Reflecting on the ISS

Randy Halverson is an astrophotographer who takes gorgeous pictures of the sky and puts them together into amazing time lapse videos (see Related Posts below for links to his work). On Google+ this morning he posted a picture he took last night, and it’s simply stunning: the International Space Station rising into the Milky Way, with both reflected on a lake’s still waters:

[Click to embiggen.]

What a fantastic shot! I’ve tried getting similar pictures, but never managed to get one as nice as this. It takes dark skies; Randy was about 300 km west of Sioux Falls, South Dakota when he took it, where there’s almost no light pollution. The Milky Way is obvious; you can see the bulge of the central region of the galaxy, and the disk tapering off to the top of the frame. Pictures like this are always a good reminder that we live in the mid-plane of a big spiral galaxy.

When Randy got this shot the ISS was rising over the southwestern horizon. 100 meters across, 380 km up, and moving at 8 km/sec, the station reflects a lot of sunlight and moves rapidly enough to create a bright streak in short time exposures… and bright enough to create a strong reflection in the water.

A funny thing: as I looked over the picture, I saw a faint streak not too far from the ISS. You can see it in the picture I’ve included here; I’ve increased the brightness and contrast to make it more obvious, and point it out with arrows. Given how faint it was, and the direction of the streak, I guessed it was a polar-orbiting satellite — most satellites orbit roughly west-east around the Earth, but many orbit north/south. These are usually satellites that survey the Earth for one reason or another; they point down, toward the ground, and can observe the whole planet over a few orbits as the Earth rotates underneath them.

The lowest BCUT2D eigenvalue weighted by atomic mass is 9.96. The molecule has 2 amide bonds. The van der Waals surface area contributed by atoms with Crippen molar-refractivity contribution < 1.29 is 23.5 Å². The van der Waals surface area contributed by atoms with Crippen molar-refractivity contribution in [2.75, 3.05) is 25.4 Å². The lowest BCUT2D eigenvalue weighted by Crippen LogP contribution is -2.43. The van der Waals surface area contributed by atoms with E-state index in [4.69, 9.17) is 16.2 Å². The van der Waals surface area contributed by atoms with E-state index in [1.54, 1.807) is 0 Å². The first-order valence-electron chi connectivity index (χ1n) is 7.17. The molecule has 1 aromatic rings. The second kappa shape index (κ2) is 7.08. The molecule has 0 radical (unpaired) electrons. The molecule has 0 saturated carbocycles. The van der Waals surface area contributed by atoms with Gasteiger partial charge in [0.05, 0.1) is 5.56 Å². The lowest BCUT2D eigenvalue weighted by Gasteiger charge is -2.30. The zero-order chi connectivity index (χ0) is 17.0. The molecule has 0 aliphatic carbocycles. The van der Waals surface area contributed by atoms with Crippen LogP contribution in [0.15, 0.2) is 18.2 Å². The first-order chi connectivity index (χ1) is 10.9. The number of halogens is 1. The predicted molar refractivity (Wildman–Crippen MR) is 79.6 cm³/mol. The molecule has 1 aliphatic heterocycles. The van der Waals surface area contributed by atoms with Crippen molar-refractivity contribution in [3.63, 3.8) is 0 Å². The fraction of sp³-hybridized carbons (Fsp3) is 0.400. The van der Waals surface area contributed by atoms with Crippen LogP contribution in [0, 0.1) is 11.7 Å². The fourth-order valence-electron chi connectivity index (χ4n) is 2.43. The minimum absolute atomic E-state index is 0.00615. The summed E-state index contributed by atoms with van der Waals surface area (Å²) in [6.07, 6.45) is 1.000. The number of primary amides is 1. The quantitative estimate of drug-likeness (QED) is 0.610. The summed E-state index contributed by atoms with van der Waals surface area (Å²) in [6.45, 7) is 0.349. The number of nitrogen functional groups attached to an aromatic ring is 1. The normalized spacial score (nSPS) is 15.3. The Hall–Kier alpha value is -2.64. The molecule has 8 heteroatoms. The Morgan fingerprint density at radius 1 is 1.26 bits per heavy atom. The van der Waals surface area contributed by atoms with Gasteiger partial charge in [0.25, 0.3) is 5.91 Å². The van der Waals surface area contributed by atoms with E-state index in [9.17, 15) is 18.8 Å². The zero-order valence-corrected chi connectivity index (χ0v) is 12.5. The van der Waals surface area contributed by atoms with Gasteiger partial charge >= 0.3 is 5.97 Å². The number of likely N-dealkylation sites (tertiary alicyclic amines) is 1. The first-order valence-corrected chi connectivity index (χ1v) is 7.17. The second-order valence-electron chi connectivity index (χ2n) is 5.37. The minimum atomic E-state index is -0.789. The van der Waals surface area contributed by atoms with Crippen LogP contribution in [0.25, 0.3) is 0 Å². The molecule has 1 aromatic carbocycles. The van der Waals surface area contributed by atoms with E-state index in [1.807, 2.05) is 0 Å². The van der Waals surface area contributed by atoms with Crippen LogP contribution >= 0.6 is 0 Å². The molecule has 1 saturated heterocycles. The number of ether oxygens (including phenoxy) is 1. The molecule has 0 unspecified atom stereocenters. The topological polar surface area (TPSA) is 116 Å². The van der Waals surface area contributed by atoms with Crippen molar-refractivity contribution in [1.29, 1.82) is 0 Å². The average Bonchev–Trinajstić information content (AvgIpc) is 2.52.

I asked Randy, and he told me the time and location where he shot the picture. Using that info, I went to Heavens-Above.com and found that the most likely candidate is a Russian rocket booster called an SL-8, commonly used to launch satellites into polar orbits. The brightness, location, and direction all match pretty well.

I like this shot for a lot of reasons — not the least of which is that it’s really pretty — but one of them is that it proves that you never know what you might see when you go outside and simply look up. I wish everyone who’s able would take a few minutes every now and again and do that. Even if you live in a city you can see the Moon, or Jupiter (currently rising in the east at sunset and up all night), or any number of other interesting sights. Even man-made satellites as they circle our world.

Go outside and look up. There’s a whole sky out there.

Image credit: Randy Halverson, used by permission. See more of his work at his website, DakotaLapse.com.


Related posts:

A meteor’s lingering tale
Another jaw-dropping time lapse video: Tempest
Gorgeous Milky Way time lapse
Stunning winter sky timelapse video: Sub Zero


Reflecting on the ISShttp://feedproxy.google.com/~r/BadAstronomyBlog/~3/Ff7RZzUbUu4/http://feeds.feedburner.com/BadAstronomyBlog?format=xmlBad AstronomyI am an astronomer, writer, and skeptic. I likes reality the way it is, and I aims to keep it that way. My real name is Phil Plait, and I run the Bad Astronomy blog.astronomy222